WATCH: Thousand so mourners filed past the coffin of slain Russian opposition leader Boris Nemtsov, before his burial in Moscow on Tuesday. As Stuart Greer reports, there’s deep suspicion that the Kremlin ordered the assassination and the murder will never be solved.
Russian opposition leader Boris Nemtsov’s assassination last Friday came as a shock to many in Russia and around the world, but the slaying of dissenting voices in Russia is hardly unheard of.
Nemtsov was walking with his Ukrainian girlfriend, Anna Duritskaya, on the Great Moskvoretsky Bridge, in sight of the Kremlin, when a gunman shot him four times.
His killer remains at large, and the motive is still a mystery.
WATCH: Unverified footage purporting to show the moment Kremlin critic Boris Nemtsov was killed in Moscow.
The 55-year-old politician, a deputy prime minister under during former President Boris Yeltsin’s time in office, had been critical of Russia’s involvement in the conflict in Eastern Ukraine. He also had previously lobbed allegations about corruption surrounding the 2014 Olympic Games in his hometown of Sochi, and recently said the country is “drowning” under current President Vladimir Putin‘s policies.
Those familiar with Russian politics say it would serve no purpose for Putin to have ordered Nemtsov’s death, noting his high approval rating, but say the political climate in Russia could have certainly played a role.
“Some people would say it’s hard to imagine this happening in Russia without the involvement of Putin and he could have had some conceivable motives for wanting to get rid of Nemtsov,” said Matthew Light, an assistant professor at the University of Toronto’s Centre for European, Russian and Eurasian Studies.
“If Putin tolerated him all this time, why would he need to kill him now or somebody need to kill him now?”
Light explained there has been a “deliberate cultivation of extreme nationalism by the Russian government” that has helped far-right groups to thrive. Since the tensions with Ukraine led to Russia’s annexation of Crimea and the backing of separatist factions in the eastern part of that country, Putin has ramped up his rhetoric against his opponents.
“Some people are suggesting it’s possible a killing like this could be carried out by amateurs, so to speak, who are in sympathy with the Kremlin, but not under its orders.”
Canada’s Immigration Minister Chris Alexander, who served as a diplomat in Russia and said he knew Nemtsov well, said there’s little doubt his outspoken views were a factor in the killing.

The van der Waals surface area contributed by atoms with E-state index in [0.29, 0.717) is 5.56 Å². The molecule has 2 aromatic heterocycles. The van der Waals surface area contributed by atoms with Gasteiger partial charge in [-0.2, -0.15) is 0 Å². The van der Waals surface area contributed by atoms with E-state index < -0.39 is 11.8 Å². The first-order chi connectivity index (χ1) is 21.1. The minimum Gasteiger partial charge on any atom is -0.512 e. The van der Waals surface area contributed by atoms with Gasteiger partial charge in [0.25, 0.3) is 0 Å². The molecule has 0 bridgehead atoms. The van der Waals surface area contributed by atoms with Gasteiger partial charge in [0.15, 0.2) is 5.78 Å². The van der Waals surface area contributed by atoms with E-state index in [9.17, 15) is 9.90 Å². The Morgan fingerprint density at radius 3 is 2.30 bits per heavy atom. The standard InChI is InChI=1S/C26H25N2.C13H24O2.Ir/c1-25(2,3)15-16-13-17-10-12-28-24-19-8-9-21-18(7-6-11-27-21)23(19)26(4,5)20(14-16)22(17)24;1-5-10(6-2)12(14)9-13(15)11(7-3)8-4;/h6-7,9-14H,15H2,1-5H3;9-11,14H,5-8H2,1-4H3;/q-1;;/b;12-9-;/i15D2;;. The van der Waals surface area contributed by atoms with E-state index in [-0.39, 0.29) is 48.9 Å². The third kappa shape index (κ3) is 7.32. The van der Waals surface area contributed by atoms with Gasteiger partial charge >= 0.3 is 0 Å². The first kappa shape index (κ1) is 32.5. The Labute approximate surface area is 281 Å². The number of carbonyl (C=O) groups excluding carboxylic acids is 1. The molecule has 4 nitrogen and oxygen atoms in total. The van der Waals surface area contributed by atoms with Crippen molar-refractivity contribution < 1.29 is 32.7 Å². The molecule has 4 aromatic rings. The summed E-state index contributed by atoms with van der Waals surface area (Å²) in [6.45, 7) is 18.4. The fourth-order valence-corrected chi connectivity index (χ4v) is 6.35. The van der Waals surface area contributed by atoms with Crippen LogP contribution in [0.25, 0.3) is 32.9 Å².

“Most recently, he had been one of the loudest, and certainly the most prominent, opposition leaders speaking out against Putin’s illegal war in Ukraine,” Alexander told Global News on Monday. “We suspect that he was killed because of those views, as I think almost all Russians assume as well.”
Alexander is among those calling for an independent investigation into Nemtsov’s murder.
Joan DeBardeleben, Chancellor’s Professor in the Department of Political Science and the Institute of European, Russian, and Eurasian Studies at Carleton University, said while the political environment may have been a factor that led to Nemtsov’s death, she’s “doubtful” whether all the details will ever be known.
“While President Putin’s statement that he’s going to, himself, personally oversee that people are brought to justice is intended to show concern, it certainly is not the equivalent of an independent investigatory process,” DeBardeleben said.
“Given the past history of resolving these types of cases, I wouldn’t be too optimistic there would be a very clear attribution of responsibility,” she said.
There’s a history of those who criticized the Russian government and expose corruption or human rights violations in Russia winding up dead.
Since Putin first came to power in 2000, prominent human rights activists, journalists and opponents have been murdered or died under suspicious circumstances, both in Russia and abroad.
Paul Klebnikov, 41
U.S. journalist and editor of Forbes Russia Paul Klebnikov was shot to death in 2004, in what the Committee to Protect Journalists (CPJ) labeled a “contract-style murder.” He investigated corruption and organized crime in Russia, and reported on the Chechen conflict.
CPJ noted he was the 11th journalist killed in Russia in the first four years of Putin’s presidency. One of his investigations looked into Boris Berezovsky, once a Putin ally and “one of the main suspects” in Kliebnikov’s still unsolved death, according to Forbes.
Boris Berezovsky, 67
Berezovsky, an oligarch and “Kremlin insider,” was a friend and mentor of Putin’s in the 1990s. But he quickly saw the relationship disintegrate once Putin became president. He became a vocal critic and went into exile in England, where he was found dead in 2013. A coroner’s inquest last year found no evidence he had been murdered.
Alexander Litvinenko, 44
Berezovsky’s associate, former KGB agent Alexander Litvinenko, was killed in London in 2006 —poisoned with the radioactive isotope polonium-210. Two Russian men, Andrei Lugovoi and Dmitry Kovtun, are accused of slipping polonium into his tea during a meeting 21 days before he died in hospital.
Anna Politkovskaya, 48
Anna Politkovskaya was another critic of Putin whose life was cut short. She was shot on her way into her home in 2006. She had also reported extensively on human rights violations in Chechnya. Last year, five Chechen men were convicted of murdering the Novaya Gazeta reporter.
The individual who reportedly paid $150,000 to have Politikovskaya killed has never been brought to justice.
Litvinenko, before his death less than two months later, publicly blamed Putin for her murder.
With files form Jacques Bourbeau and Leslie Whyte